Lindsay Beyerstein at Majikthise and I have been debating about the new JAMA study of fat and mortality. Here is Lindsay’s response to my critique of her earlier post. I hope to find time to respond to Lindsay sometime in the next week.
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Glenn Sacks sent me an email about my response to his San Francisco Chronicle article claiming that men and women are equal victims of intimate homicide. First of all, he pointed me to this longer version of his argument, in which he describes his reasoning in more detail than the Chronicle’s space limitations permitted.
Secondly, Glenn took issue with my opinion that he and other men’s rights activists are “motivated to make arguments like this by their denial that sexism ever harms women more than men. In their view, men are always greater victims and women have nothing to complain about…” Here’s how Glenn describes his own view:
I don’t believe that men are oppressed and women are privileged or the other way around. I think both genders have advantages and disadvantages. But, what I have come to believe is that the disadvantages women face are in the public domain. Everyone knows about them. But few understand men’s. That is what I want to shine light upon.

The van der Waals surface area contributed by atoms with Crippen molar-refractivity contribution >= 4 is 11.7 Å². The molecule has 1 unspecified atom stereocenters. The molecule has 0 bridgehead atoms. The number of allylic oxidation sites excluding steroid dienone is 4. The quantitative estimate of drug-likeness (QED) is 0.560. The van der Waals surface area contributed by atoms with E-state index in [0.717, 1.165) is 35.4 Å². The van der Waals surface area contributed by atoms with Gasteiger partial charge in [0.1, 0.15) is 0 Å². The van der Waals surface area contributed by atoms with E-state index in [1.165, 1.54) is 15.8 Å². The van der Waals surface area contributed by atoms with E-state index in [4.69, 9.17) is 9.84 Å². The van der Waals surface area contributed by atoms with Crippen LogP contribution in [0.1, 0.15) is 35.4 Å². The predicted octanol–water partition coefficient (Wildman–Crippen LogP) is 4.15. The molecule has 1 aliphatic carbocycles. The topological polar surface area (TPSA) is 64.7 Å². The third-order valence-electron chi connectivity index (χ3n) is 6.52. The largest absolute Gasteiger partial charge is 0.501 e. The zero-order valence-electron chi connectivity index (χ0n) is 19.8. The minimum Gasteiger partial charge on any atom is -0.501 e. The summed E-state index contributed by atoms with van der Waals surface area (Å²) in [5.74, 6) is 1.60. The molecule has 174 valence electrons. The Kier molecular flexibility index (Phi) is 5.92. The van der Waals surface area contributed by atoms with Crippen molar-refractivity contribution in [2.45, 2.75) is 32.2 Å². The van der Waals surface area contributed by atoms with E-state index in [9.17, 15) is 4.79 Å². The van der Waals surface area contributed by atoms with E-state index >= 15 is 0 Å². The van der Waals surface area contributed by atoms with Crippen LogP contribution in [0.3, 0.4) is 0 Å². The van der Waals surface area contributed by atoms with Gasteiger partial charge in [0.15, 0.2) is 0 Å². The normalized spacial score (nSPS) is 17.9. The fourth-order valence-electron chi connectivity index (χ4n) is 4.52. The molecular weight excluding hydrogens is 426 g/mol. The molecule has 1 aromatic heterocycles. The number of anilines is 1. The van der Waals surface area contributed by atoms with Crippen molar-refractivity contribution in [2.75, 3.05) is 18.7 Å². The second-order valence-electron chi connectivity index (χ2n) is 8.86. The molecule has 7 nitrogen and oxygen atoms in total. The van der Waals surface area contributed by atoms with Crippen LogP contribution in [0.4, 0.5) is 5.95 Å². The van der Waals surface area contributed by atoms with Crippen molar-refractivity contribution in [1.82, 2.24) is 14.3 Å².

Fair enough. However, I still think my original statement was a good description of how many MRAs think, even accepting that Glenn is an exception. Over on this thread on the MRA discussion board “Stand Your Ground,” when I asked a poster for an example of sexism or discrimination that harmed women, he responded “Bathrooms. There aren’t enough women’s bathrooms to meet the demand. That’s about all I can see…” And then another MRA poster responded that he didn’t even agree that bathrooms were a legitimate problem.
That’s anecdotal, of course, but I’ve debated with hundreds of MRAs over the years (mostly online), and the “women have no serious problems, not compared to what men suffer” attitude appears to be pervasive.